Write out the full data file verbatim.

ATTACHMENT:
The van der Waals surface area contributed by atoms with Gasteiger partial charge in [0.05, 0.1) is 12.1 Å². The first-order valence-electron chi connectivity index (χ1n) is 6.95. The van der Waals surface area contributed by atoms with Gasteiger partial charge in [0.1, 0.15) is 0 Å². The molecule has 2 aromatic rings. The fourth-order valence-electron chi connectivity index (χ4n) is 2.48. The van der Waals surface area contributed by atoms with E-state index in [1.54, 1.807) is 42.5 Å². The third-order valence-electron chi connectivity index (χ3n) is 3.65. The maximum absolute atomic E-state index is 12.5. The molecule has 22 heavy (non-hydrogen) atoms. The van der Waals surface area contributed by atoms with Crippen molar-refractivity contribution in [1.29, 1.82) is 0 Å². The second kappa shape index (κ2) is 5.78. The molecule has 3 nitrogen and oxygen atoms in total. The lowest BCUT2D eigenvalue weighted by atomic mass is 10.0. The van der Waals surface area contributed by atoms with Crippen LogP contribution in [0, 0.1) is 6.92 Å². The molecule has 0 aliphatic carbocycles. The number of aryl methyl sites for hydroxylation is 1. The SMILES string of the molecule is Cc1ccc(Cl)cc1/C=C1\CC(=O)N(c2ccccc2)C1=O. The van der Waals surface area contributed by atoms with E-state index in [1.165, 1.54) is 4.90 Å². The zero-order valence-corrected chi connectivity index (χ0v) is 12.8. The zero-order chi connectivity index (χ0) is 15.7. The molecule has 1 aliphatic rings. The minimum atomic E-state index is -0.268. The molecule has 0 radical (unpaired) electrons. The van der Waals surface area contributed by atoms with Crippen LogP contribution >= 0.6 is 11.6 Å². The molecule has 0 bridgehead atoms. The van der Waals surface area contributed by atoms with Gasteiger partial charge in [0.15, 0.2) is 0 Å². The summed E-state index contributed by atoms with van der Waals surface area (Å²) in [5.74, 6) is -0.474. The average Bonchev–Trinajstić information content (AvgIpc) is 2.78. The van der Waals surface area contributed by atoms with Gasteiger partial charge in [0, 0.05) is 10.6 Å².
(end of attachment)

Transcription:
The van der Waals surface area contributed by atoms with Gasteiger partial charge in [0.05, 0.1) is 12.1 Å². The first-order valence-electron chi connectivity index (χ1n) is 6.95. The van der Waals surface area contributed by atoms with Gasteiger partial charge in [0.1, 0.15) is 0 Å². The molecule has 2 aromatic rings. The fourth-order valence-electron chi connectivity index (χ4n) is 2.48. The van der Waals surface area contributed by atoms with E-state index in [1.54, 1.807) is 42.5 Å². The third-order valence-electron chi connectivity index (χ3n) is 3.65. The maximum absolute atomic E-state index is 12.5. The molecule has 22 heavy (non-hydrogen) atoms. The van der Waals surface area contributed by atoms with Crippen molar-refractivity contribution in [1.29, 1.82) is 0 Å². The second kappa shape index (κ2) is 5.78. The molecule has 3 nitrogen and oxygen atoms in total. The lowest BCUT2D eigenvalue weighted by atomic mass is 10.0. The van der Waals surface area contributed by atoms with Crippen LogP contribution in [0, 0.1) is 6.92 Å². The molecule has 0 aliphatic carbocycles. The number of aryl methyl sites for hydroxylation is 1. The SMILES string of the molecule is Cc1ccc(Cl)cc1/C=C1\CC(=O)N(c2ccccc2)C1=O. The van der Waals surface area contributed by atoms with E-state index in [1.165, 1.54) is 4.90 Å². The zero-order valence-corrected chi connectivity index (χ0v) is 12.8. The zero-order chi connectivity index (χ0) is 15.7. The molecule has 1 aliphatic rings. The minimum atomic E-state index is -0.268. The molecule has 0 radical (unpaired) electrons. The van der Waals surface area contributed by atoms with Crippen LogP contribution >= 0.6 is 11.6 Å². The molecule has 0 bridgehead atoms. The van der Waals surface area contributed by atoms with Gasteiger partial charge in [0.15, 0.2) is 0 Å². The summed E-state index contributed by atoms with van der Waals surface area (Å²) in [5.74, 6) is -0.474. The average Bonchev–Trinajstić information content (AvgIpc) is 2.78. The van der Waals surface area contributed by atoms with Gasteiger partial charge in [0, 0.05) is 10.6 Å².